Exploration and Production

Oil and gas exploration and production typically includes the following phases:

  • Exploration
  • Drilling
  • Production
  • Decommissioning/Reclamation

Seismic operation at Anahuac NWR, TX. Credit: M. Slaughter/USFWSExploration:  Seismic surveys and exploratory drilling are the major activities that occur during exploration for oil and gas. Petroleum geologists use seismic surveys to locate oil and gas underground. Seismic surveys use reflected sound waves created by explosives or shock waves produced by vibroseis equipment to map subsurface geologic formations and potential petroleum reservoirs. Activities and impacts associated with drilling exploratory wells are similar to those for drilling production wells (see below).

Seismic surveys generally cover many square miles. Access roads may be constructed or existing roads upgraded to support exploration. The extensive nature of seismic surveys and access requirements make seismic exploration among the most potentially disruptive and damaging type of oil and gas activity.


Drilling rig at Lacassine NWR. Credit: B. Leonard/ USFWSDrilling: Most oil and gas wells are drilled with rotary drilling rigs that include a host of equipment, including the derrick or mast (the steel tower that supports the drill pipe and hoist system); mud tanks, and diesel engines and generators. The equipment is placed on a well pad that ranges from 4 to 6 acres and perhaps larger. Well completion can vary from 28 to 80 days depending on the site and depth of the well. The average is 40 days.

After drilling the wellbore, the drilling rig and equipment are removed from the well pad and a decision is made on the ability of the well to economically produce oil and/or gas. If not viable, the well may be plugged and abandoned (see Decommissioning/Reclamation below).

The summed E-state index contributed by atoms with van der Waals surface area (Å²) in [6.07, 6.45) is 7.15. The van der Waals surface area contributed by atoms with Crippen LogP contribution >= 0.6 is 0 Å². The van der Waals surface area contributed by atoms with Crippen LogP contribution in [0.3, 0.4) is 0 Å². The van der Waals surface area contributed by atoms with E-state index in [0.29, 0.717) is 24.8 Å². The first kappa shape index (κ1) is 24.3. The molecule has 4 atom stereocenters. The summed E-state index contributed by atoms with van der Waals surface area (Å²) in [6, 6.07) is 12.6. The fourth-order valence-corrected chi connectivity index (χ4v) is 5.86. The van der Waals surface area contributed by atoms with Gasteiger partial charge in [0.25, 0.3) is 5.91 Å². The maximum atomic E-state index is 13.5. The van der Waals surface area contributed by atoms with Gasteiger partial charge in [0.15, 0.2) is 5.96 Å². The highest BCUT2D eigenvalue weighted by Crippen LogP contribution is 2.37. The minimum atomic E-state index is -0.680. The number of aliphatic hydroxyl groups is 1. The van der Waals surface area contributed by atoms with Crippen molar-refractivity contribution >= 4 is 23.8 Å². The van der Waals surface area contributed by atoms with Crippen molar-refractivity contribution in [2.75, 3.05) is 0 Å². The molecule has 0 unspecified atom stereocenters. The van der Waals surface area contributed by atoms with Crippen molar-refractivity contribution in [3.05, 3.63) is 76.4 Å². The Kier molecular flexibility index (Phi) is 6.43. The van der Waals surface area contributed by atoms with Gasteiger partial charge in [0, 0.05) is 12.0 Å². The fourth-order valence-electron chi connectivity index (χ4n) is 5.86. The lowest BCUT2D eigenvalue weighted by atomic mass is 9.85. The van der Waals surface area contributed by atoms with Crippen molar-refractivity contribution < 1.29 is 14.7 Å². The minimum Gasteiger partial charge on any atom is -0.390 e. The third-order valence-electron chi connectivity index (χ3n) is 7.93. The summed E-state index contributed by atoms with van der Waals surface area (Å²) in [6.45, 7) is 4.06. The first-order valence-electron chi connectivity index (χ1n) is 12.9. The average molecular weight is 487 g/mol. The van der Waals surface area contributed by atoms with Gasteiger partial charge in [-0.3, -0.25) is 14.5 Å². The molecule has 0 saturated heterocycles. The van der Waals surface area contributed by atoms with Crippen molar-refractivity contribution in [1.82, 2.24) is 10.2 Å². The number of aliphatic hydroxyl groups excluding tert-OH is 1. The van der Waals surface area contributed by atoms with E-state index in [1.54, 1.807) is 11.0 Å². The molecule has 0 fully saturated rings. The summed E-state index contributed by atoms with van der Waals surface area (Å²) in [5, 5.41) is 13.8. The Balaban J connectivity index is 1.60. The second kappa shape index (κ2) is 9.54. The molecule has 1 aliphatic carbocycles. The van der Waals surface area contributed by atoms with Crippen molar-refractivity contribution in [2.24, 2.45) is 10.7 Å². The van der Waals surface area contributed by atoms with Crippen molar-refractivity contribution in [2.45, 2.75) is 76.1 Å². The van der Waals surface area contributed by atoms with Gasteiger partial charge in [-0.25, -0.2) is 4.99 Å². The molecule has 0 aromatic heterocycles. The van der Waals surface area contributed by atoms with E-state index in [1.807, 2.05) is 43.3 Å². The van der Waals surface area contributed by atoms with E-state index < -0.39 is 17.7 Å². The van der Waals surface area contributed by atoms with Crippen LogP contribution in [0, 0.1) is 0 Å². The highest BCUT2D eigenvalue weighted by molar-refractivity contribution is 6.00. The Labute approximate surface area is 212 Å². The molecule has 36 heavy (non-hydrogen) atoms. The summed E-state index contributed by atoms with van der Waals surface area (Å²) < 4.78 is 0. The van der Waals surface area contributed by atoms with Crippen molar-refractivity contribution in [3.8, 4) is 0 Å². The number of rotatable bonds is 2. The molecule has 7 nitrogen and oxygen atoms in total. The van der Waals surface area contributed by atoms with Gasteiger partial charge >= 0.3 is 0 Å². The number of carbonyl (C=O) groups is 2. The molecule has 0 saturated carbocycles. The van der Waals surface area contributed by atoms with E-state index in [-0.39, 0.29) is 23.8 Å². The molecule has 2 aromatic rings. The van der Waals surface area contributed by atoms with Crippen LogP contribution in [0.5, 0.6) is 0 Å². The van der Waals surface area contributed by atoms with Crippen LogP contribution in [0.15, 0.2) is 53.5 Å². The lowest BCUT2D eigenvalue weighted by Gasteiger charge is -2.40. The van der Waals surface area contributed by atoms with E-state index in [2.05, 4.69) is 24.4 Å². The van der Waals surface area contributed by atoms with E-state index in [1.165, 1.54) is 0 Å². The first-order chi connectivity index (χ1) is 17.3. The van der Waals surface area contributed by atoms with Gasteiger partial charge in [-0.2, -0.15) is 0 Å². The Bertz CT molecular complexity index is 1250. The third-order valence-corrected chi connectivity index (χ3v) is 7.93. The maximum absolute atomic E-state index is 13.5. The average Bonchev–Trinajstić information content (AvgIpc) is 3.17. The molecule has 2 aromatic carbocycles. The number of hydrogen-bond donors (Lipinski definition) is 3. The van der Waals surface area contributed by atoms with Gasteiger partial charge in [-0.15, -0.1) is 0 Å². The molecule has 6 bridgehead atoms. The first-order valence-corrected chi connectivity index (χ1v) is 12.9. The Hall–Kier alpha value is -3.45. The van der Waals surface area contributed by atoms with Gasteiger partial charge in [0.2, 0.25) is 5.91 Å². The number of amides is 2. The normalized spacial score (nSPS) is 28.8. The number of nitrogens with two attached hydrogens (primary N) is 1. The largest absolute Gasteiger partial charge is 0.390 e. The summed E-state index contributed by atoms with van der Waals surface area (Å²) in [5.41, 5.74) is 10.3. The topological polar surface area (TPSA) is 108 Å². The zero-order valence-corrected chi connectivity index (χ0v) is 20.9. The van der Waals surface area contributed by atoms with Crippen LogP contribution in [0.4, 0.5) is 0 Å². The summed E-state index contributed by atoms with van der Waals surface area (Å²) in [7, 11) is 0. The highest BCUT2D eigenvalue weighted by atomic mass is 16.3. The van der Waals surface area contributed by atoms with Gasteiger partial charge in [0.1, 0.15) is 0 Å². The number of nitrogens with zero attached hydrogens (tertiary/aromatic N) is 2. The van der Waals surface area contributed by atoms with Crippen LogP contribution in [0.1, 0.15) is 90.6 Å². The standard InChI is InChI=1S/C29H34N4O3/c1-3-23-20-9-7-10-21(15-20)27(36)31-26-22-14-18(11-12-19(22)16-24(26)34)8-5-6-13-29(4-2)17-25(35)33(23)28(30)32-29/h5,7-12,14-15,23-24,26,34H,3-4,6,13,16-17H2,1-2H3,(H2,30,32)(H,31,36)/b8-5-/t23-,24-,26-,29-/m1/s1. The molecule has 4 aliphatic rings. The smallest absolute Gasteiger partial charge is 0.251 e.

If the well is economically viable, pipe or casing is installed and cement is pumped into the well to isolate it from aquifers and other geologic formations.

Horizontal wells drilled in shale oil or shale gas formations typically require fracturing the oil- or gas-bearing rock by injecting large volumes of fluids (water, sand and chemicals) under very high pressure. Hydraulic fracturing (frack) operations use 2-5 million gallons of water per well.  After the well is fracked, 10-70 percent of the fluid (flowback) is temporarily stored in either steel tanks (frack tanks) or an earthen pit (reserve pit). Flowback water is transported off-site for disposal in injection wells or evaporation ponds.


Oil pump jack and well, Hagerman NWR, TX. Credit: P. Ramirez/USFWSProduction: Following drilling and well completion, the well is brought into production. The wellhead is fitted with a series of valves, called a "Christmas tree." Most oil and gas wells will flow under natural formation pressure. However, over time, pressure decreases and requires installation of a pump. A pump jack is the most common pumping system used on oil wells.

Separators and storage tanks are used to process and store hydrocarbon liquids, crude oil, natural gas, and produced water or brine. Small diameter pipelines, or flow-lines, transport the liquids and gases to separators and storage tanks designed to store 3-7 days of production. Liquids from the storage tanks are typically transported off site by tanker trucks.

Well maintenance is periodically conducted using a workover rig to repair mechanical problems or clean out the well. Workover rigs may be brought in for repairs anytime production experiences a problem.  The rigs may be in place for only a few days to a few weeks, depending on the situation.


Workover rig and crew, Anahuac NWR, TX. Credit: M. Slaughter/USFWSDecommissioning/Reclamation: The average life of a natural gas or oil well is 20-30 years, but the life an oil or gas field can be far longer. On Deep Fork National Wildlife Refuge, the first well was drilled in 1901; however, production continues throughout this area today.